Past and current historiography and criticism of architecture have created a fictitious division - from the design point of view - between new architecture and conservation of the old. They have been dictated more by prejudices and fashionable visual imagery than by analysis of previous realisations, in which one could learn how pre-existences have influenced new architecture. Different phases in buildings are often ignored, treated as unitary creations belonging to a single design or privileging only one of their phases, limiting the critique to visual and formal aspects. This study of architectural transformations demonstrates that he way in which existing architecture is being reused, conserved and transformed reflects the culture of its time. The dialectics and attitudes of their architects, builders and patrons are expressed in the relationship of the new architecture with the existing material and how it is presented in the final project. Contrary to painting and sculpture practice, in architecture, materials and structures can be reused. Architecture goes beyond the idea and the object and can only be created and analysed as individual projects, where use and three-dimensional aspects are crucial.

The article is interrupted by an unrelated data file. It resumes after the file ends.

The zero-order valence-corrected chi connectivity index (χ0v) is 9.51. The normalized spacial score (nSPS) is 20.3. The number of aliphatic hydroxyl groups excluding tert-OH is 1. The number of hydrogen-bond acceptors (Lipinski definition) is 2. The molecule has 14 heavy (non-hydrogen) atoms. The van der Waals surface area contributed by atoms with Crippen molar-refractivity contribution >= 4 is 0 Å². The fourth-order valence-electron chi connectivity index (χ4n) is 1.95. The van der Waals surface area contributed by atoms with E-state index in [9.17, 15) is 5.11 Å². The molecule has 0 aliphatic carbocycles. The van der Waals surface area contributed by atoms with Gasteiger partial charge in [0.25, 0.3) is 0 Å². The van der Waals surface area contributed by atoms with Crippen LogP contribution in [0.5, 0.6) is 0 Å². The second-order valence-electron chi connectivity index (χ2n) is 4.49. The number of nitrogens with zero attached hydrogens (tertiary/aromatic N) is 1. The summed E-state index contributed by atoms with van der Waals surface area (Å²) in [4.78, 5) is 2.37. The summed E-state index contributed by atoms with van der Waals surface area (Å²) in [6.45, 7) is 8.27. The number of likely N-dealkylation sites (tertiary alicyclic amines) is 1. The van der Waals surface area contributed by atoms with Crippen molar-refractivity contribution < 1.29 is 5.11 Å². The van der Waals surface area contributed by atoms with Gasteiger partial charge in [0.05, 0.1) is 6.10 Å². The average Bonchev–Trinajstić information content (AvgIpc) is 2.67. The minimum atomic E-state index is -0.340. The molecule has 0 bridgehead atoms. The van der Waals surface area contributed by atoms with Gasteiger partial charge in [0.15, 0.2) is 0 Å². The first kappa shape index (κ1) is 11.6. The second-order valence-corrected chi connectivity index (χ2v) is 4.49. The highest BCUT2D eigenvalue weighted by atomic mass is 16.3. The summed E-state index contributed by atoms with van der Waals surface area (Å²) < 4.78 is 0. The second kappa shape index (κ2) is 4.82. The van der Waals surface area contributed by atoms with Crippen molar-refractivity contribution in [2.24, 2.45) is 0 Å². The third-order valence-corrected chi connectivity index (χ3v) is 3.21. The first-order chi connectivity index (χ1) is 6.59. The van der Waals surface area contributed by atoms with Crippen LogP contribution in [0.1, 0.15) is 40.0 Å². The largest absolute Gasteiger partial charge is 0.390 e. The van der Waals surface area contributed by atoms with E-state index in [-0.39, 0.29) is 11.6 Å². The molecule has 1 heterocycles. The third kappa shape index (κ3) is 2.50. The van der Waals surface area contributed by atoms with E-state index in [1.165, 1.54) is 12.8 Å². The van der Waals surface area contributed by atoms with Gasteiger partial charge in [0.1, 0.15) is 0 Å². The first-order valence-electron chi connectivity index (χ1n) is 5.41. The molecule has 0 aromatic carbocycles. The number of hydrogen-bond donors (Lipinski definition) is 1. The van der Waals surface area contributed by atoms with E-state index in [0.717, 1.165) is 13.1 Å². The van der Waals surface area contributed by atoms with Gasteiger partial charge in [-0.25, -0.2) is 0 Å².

|Title of host publication||The Cultural Role of Architecture|
|Subtitle of host publication||Contemporary and Historical Perspectives|
|Editors||P Emmons, J Lomholt, J Hendrix|
|Place of Publication||Abingdon|
|Number of pages||10|
|Publication status||Published - 31 Jan 2012|
- architectural conservation
- architectural design
- historic buildings
- physical and cultural context
- architectural reuse
- material culture
Gonzalez-Longo, C. (2012). Using old stuff and thinking in a new way: material culture, conservation and fashion in architecture. In P. Emmons, J. Lomholt, & J. Hendrix (Eds.), The Cultural Role of Architecture: Contemporary and Historical Perspectives (pp. 68-77). Abingdon.